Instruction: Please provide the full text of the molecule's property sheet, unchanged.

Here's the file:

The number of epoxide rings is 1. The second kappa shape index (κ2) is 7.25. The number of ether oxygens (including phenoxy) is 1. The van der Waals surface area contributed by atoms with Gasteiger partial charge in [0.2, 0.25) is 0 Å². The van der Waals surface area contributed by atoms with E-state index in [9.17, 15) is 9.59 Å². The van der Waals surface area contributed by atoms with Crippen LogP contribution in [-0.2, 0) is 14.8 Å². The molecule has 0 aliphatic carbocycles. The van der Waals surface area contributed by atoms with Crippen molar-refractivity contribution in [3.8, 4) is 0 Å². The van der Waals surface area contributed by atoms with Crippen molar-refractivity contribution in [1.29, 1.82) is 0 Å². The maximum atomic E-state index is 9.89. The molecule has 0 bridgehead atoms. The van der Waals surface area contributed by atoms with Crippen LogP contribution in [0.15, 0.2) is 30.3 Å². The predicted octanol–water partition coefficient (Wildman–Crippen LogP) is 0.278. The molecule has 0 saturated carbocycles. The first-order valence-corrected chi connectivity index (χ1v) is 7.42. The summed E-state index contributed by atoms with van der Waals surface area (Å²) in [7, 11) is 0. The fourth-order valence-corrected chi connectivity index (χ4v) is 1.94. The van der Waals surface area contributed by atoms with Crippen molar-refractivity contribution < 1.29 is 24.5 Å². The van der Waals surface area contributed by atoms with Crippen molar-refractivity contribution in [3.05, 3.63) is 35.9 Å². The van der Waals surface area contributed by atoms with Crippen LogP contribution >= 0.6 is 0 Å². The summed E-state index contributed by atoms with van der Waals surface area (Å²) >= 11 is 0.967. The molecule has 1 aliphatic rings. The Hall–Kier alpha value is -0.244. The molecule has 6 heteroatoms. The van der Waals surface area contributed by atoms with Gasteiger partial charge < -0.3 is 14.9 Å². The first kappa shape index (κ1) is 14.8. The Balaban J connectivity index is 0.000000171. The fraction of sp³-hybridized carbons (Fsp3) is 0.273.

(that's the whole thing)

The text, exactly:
The number of epoxide rings is 1. The second kappa shape index (κ2) is 7.25. The number of ether oxygens (including phenoxy) is 1. The van der Waals surface area contributed by atoms with Gasteiger partial charge in [0.2, 0.25) is 0 Å². The van der Waals surface area contributed by atoms with E-state index in [9.17, 15) is 9.59 Å². The van der Waals surface area contributed by atoms with Crippen LogP contribution in [-0.2, 0) is 14.8 Å². The molecule has 0 aliphatic carbocycles. The van der Waals surface area contributed by atoms with Crippen molar-refractivity contribution in [3.8, 4) is 0 Å². The van der Waals surface area contributed by atoms with Crippen molar-refractivity contribution in [1.29, 1.82) is 0 Å². The maximum atomic E-state index is 9.89. The molecule has 0 bridgehead atoms. The van der Waals surface area contributed by atoms with Crippen LogP contribution in [0.15, 0.2) is 30.3 Å². The predicted octanol–water partition coefficient (Wildman–Crippen LogP) is 0.278. The molecule has 0 saturated carbocycles. The first-order valence-corrected chi connectivity index (χ1v) is 7.42. The summed E-state index contributed by atoms with van der Waals surface area (Å²) in [7, 11) is 0. The fourth-order valence-corrected chi connectivity index (χ4v) is 1.94. The van der Waals surface area contributed by atoms with Crippen molar-refractivity contribution < 1.29 is 24.5 Å². The van der Waals surface area contributed by atoms with Crippen molar-refractivity contribution in [3.05, 3.63) is 35.9 Å². The van der Waals surface area contributed by atoms with Crippen LogP contribution >= 0.6 is 0 Å². The summed E-state index contributed by atoms with van der Waals surface area (Å²) >= 11 is 0.967. The molecule has 1 aliphatic rings. The Hall–Kier alpha value is -0.244. The molecule has 6 heteroatoms. The van der Waals surface area contributed by atoms with Gasteiger partial charge < -0.3 is 14.9 Å². The first kappa shape index (κ1) is 14.8. The Balaban J connectivity index is 0.000000171. The fraction of sp³-hybridized carbons (Fsp3) is 0.273.